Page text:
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60 MINUTES EXPOSES: Obama FBI Told Jihadis To Kill Pamela Geller In Texas, Escorted Them To Attack

60 MINUTES EXPOSES: Obama FBI Told Jihadis To Kill Pamela Geller In Texas, Escorted Them To Attack

ANDERSON COOPER: After the trial, you discovered that the government knew a lot more about the Garland attack than they had let on?

DAN MAYNARD, ATTORNEY FOR JIHADIST: That’s right. Yeah. After the trial we found out that they had had an undercover agent who had been texting with Simpson, less than three weeks before the attack, to him “Tear up Texas.” Which to me was an encouragement to Simpson.

The man he’s talking about was a special agent of the FBI, working undercover posing as an Islamic radical. The government sent attorney Dan Maynard 60 pages of declassified encrypted messages between the agent and Elton Simpson – and argued “Tear up Texas” was not an incitement. But Simpson’s response was incriminating, referring to the attack against cartoonists at the French magazine Charlie Hebdo: “bro, you don’t have to say that…” He wrote “you know what happened in Paris… so that goes without saying. No need to be direct.”

But it turns out the undercover agent did more than just communicate online with Elton Simpson. In an affidavit filed in another case the government disclosed that the FBI undercover agent had actually “traveled to Garland, Texas, and was present… at the event.”

DAN MAYNARD: I was shocked. I mean I was shocked that the government hadn’t turned this over. I wanted to know when did he get there, why was he there?

And this past November, Maynard was given another batch of documents by the government, revealing the biggest surprise of all. The undercover FBI agent was in a car directly behind Elton Simpson and Nadir Soofi when they started shooting. This cell-phone photo of school security guard Bruce Joiner and police officer Greg Stevens was taken by the undercover agent seconds before the attack.

ANDERSON COOPER: The idea that he’s taking photograph of the two people who happen to be attacked moments before they’re attacked.

DAN MAYNARD: It’s stunning.

ANDERSON COOPER: I mean, talk about being in the right or the wrong place at the right or the wrong time.

DAN MAYNARD: The idea that he’s right there 30 seconds before the attack happens is just incredible to me.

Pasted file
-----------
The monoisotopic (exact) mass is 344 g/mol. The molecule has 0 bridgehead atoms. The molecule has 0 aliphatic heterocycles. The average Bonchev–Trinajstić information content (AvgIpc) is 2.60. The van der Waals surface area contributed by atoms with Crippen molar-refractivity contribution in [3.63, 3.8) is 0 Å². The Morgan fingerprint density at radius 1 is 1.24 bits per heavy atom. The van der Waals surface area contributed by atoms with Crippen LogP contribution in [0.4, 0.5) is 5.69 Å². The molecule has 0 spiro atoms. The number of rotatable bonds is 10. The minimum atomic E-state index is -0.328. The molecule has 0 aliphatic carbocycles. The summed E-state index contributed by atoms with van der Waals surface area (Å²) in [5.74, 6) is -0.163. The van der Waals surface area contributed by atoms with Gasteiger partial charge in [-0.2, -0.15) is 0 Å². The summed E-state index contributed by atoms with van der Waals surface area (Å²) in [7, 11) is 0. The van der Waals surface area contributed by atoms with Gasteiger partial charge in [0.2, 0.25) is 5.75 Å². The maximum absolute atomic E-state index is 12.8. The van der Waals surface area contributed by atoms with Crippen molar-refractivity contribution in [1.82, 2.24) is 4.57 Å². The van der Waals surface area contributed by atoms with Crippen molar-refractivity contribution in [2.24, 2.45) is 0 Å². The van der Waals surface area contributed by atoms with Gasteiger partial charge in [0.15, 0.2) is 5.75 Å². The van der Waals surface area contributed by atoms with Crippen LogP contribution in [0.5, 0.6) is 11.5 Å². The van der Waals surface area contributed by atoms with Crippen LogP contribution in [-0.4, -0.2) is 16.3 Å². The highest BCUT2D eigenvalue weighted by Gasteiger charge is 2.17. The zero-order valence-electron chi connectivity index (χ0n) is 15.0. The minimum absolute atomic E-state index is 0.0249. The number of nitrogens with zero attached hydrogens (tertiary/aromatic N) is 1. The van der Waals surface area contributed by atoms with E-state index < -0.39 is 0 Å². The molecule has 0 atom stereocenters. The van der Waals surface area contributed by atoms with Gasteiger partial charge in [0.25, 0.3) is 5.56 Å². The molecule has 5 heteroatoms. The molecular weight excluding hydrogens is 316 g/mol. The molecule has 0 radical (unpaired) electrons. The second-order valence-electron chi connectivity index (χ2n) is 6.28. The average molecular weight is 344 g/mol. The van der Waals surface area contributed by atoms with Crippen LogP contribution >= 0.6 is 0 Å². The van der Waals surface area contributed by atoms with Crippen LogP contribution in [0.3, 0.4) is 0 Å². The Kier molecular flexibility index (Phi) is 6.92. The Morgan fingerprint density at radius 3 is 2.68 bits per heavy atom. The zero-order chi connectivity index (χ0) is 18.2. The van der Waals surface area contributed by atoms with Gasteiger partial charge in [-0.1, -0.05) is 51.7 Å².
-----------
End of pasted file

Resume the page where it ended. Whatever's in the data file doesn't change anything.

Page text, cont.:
ANDERSON COOOPER: What would you want to ask the undercover agent?

DAN MAYNARD: I would love to ask the undercover agent– Are these the only communications that you had with Simpson? Did you have more communications with Simpson? How is it that you ended up coming to Garland, Texas? Why are you even there?

We wanted to ask the FBI those same questions. But the bureau would not agree to an interview. All the FBI would give us was this email statement. It reads: “There was no advance knowledge of a plot to attack the cartoon drawing contest in Garland, Texas.”

If you’re wondering what happened to the FBI’s undercover agent, he fled the scene but was stopped at gunpoint by Garland police. This is video of him in handcuffs, recorded by a local news crew. We’ve blurred his face to protect his identity.

DAN MAYNARD: I can’t tell you whether the FBI knew the attack was gonna occur. I don’t like to think that they let it occur. But it is shocking to me that an undercover agent sees fellas jumping out of a car and he drives on. I find that shocking.

ANDERSON COOPER: That he didn’t try to stop–

DAN MAYNARD: He didn’t try to stop ‘em. Or he didn’t do something. I mean, he’s an agent, for gosh sakes.

ANDERSON COOPER: If this attack had gone a different way, and lots of people had been killed, would the fact that an undercover FBI agent was on the scene have become essentially a scandal?

SEAMUS HUGHES: It woulda been a bigger story. I think you would have seen congressional investigations and things like that. Lucky for the FBI and for the participants in the event you know, here in Texas, you know, everyone’s a good shot there.

The FBI’s actions around this foiled attack offer a rare glimpse into the complexities faced by those fighting homegrown extremism. Today, the battle often begins online where identifying terrorists can be the difference between a massacre, and the one that never occurred in Garland, Texas.

ANDERSON COOOPER: People brag about stuff. People talk big. One of the difficulties for the FBI is trying to figure out who’s just talking and who actually may execute an attack.

 

SEAMUS HUGHES: That’s the hardest part when you talk about this, right. There’s a lot of guys who talk about how great ISIS is. It’s very hard to tell when someone crosses that line. And in most of the cases, you see the FBI has some touchpoint with those individuals beforehand. There had been an assessment, a preliminary investigation or a full investigation. It’s just very hard to know when somebody decides to jump.



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